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Bush's Comments In Israel Fuel Anger
Linking of Nazis, Iran Seen as Jab at Obama

By Michael Abramowitz
Washington Post Staff Writer
Friday, May 16, 2008

JERUSALEM, May 15 -- On an emotional visit to mark Israel's 60th anniversary, President Bush on Thursday compared people seeking talks with Iran and radical Islamic groups to the Nazis' appeasers, provoking a political storm at home and accusations that he was politicizing the celebration.

Bush's address to the Israeli parliament also stirred intense debate between Israelis and Palestinians. His strong words of empathy for Israel brought lawmakers in the tiny chamber to their feet.

Palestinians expressed disappointment afterward that Bush did not use the occasion to press the Israelis forcefully to make compromises toward the creation of a Palestinian state. While Bush has frequently promoted that goal, the only reference in the speech came when he looked forward to the 120th anniversary of Israel and the prospect of a changed Middle East.

"The Palestinian people will have the homeland they have long dreamed of and deserved -- a democratic state that is governed by law, and respects human rights, and rejects terror," Bush said.

Saeb Erekat, a senior Palestinian negotiator, called the speech a missed opportunity. Bush should have used the forum to address the urgency of ending the conflict, he said: "We shouldn't have to wait 60 more years for a Palestinian state."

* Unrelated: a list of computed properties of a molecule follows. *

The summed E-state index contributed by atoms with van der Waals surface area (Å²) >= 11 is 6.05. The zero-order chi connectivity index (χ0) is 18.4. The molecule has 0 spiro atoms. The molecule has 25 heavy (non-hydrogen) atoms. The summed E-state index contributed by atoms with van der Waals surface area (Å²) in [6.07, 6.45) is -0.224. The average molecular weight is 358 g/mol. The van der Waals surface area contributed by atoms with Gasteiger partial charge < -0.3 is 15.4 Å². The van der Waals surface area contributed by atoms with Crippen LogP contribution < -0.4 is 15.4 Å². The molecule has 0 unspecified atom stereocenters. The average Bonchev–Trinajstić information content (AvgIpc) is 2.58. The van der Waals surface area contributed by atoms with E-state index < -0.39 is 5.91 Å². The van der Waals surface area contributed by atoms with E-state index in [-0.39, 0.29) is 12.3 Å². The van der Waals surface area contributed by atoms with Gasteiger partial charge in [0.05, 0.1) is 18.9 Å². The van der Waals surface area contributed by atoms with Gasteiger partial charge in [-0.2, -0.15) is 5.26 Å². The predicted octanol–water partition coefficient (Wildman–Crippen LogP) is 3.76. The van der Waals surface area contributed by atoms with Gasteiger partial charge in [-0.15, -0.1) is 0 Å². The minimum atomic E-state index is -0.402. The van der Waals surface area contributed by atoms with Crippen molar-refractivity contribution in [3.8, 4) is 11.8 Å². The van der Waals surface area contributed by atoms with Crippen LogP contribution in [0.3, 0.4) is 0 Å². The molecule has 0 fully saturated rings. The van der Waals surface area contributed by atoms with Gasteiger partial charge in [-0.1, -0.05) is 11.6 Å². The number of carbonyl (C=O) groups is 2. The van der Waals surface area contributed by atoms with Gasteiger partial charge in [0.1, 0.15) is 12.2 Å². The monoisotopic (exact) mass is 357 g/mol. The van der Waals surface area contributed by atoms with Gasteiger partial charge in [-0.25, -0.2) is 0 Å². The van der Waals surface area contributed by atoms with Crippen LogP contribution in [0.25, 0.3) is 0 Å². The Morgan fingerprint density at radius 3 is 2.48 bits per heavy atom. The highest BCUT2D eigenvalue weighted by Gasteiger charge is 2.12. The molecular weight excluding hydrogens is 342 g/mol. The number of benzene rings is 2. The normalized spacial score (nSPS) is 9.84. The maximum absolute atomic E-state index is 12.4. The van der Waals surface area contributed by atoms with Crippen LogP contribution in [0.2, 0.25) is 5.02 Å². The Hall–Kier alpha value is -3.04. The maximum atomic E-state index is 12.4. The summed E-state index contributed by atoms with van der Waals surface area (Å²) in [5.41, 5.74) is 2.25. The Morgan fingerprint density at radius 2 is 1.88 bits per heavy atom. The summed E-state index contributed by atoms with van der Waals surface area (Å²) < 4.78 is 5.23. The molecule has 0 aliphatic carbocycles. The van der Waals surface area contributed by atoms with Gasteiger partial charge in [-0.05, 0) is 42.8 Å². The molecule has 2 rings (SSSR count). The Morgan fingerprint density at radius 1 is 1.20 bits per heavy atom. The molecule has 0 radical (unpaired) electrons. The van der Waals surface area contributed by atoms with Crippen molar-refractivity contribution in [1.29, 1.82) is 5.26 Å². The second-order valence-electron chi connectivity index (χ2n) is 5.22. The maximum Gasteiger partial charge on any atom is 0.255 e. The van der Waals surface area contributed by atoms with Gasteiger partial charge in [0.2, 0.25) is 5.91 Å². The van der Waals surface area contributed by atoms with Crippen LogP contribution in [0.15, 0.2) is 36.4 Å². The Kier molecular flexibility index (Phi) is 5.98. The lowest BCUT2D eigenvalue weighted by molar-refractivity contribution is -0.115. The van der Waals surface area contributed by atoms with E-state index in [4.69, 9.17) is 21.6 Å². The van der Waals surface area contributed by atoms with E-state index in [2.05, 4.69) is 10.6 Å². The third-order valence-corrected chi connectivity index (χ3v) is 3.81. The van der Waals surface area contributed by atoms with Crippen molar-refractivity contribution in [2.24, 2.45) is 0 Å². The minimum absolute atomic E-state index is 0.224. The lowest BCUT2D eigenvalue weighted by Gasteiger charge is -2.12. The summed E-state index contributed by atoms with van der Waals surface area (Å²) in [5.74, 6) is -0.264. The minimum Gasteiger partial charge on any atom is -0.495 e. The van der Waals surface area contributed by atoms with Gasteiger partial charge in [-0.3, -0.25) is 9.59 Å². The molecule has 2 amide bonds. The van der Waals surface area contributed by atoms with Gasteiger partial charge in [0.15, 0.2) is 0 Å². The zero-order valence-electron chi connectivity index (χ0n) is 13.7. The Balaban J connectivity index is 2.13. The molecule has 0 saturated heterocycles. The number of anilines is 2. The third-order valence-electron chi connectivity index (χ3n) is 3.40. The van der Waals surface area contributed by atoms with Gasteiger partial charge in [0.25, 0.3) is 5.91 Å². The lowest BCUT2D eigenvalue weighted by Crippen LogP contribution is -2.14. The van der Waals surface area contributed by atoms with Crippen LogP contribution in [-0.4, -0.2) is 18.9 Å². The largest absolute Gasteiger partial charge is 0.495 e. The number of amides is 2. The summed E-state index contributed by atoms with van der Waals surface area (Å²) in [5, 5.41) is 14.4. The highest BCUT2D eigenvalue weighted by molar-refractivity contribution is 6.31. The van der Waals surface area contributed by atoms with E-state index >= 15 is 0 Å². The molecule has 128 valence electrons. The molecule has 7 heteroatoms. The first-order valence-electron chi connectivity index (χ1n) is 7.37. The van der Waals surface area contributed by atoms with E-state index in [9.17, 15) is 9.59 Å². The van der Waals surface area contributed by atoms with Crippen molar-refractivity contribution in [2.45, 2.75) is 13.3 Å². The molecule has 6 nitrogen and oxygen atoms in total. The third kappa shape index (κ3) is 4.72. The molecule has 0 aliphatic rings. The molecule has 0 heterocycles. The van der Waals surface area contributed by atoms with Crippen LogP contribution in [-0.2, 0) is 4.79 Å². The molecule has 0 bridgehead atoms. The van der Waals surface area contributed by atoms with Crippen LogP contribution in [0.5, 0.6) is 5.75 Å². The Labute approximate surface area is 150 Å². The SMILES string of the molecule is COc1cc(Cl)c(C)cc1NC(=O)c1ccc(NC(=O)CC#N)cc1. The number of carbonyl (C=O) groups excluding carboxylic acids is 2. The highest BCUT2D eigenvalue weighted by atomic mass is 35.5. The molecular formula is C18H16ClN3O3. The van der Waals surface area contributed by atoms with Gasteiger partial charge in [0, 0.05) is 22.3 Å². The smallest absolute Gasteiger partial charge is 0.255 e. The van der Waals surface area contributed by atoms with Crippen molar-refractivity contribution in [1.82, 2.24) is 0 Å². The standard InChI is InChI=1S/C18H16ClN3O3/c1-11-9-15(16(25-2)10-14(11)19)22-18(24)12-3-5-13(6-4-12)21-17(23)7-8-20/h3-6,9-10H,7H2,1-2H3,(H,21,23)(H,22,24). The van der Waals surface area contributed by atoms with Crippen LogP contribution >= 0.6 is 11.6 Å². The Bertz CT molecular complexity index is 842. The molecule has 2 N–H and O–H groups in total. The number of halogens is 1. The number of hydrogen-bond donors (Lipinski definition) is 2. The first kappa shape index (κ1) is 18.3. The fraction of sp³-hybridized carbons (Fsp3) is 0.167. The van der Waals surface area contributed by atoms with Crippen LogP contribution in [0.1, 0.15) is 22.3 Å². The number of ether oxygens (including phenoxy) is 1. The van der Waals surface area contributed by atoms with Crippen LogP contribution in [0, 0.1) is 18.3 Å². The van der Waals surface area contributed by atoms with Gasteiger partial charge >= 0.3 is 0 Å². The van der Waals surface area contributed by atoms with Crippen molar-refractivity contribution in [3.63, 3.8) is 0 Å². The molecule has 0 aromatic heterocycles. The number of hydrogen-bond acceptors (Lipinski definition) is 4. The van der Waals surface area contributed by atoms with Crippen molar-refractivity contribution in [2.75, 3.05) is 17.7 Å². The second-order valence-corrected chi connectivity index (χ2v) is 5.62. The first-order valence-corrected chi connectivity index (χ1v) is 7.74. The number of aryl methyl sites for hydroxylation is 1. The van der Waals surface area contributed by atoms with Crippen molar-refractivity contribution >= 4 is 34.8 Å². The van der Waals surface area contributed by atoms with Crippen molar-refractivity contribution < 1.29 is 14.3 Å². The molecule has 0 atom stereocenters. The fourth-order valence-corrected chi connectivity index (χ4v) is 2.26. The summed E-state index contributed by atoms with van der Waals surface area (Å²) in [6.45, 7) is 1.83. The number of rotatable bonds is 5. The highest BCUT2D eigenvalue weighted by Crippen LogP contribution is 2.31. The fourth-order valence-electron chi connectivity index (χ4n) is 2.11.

Bush's comments about appeasement reverberated across the U.S. campaign trail, offering a new platform for Sen. Barack Obama (D-Ill.) and Sen. John McCain (R-Ariz.) to sharpen their lines of attack.

In the speech, Bush warned that the United States must not negotiate with Iran or radical groups such as Hamas.

"Some seem to believe we should negotiate with the terrorists and radicals, as if some ingenious argument will persuade them they have been wrong all along," Bush told the Israeli lawmakers. "We have heard this foolish delusion before. As Nazi tanks crossed into Poland in 1939, an American senator declared: 'Lord, if only I could have talked to Hitler, all of this might have been avoided.' We have an obligation to call this what it is -- the false comfort of appeasement, which has been repeatedly discredited by history."

Democrats angrily called the comment a veiled shot at Obama, who has advocated dialogue with Iran and Syria, but not the Palestinian group Hamas.

"We have a protocol . . . around here that we don't criticize the president when he is on foreign soil," said House Speaker Nancy Pelosi (D-Calif.). "One would think that that would apply to the president, that he would not criticize Americans when he is on foreign soil. I think what the president did in that regard is beneath the dignity of the office of president and unworthy of our representation at that observance in Israel."

Sen. Joseph R. Biden Jr. (D-Del.), chairman of the Foreign Relations Committee, used an expletive to describe Bush's comment. He went on to say: "For this president to leave the country and unleash a political attack on Senator Obama and the Democrats cannot go unanswered. We're not going to tolerate this swiftboating," he said, referring to the Swift Boat Veterans for Truth campaign in 2004 to impugn the war record of Sen. John F. Kerry (Mass.), the Democratic nominee.

Democratic leaders demanded that McCain repudiate Bush's comments, but McCain joined in on Bush's side. "Why does Senator Obama want to sit down with a state sponsor of terrorism? What does Senator Obama want to talk about with [Iranian President Mahmoud] Ahmadinejad?" McCain asked reporters while campaigning in Ohio.

"Yes, there have been appeasers in the past," McCain added. "The president is absolutely right." Asked whether he thought Obama was one of them, he said he didn't know.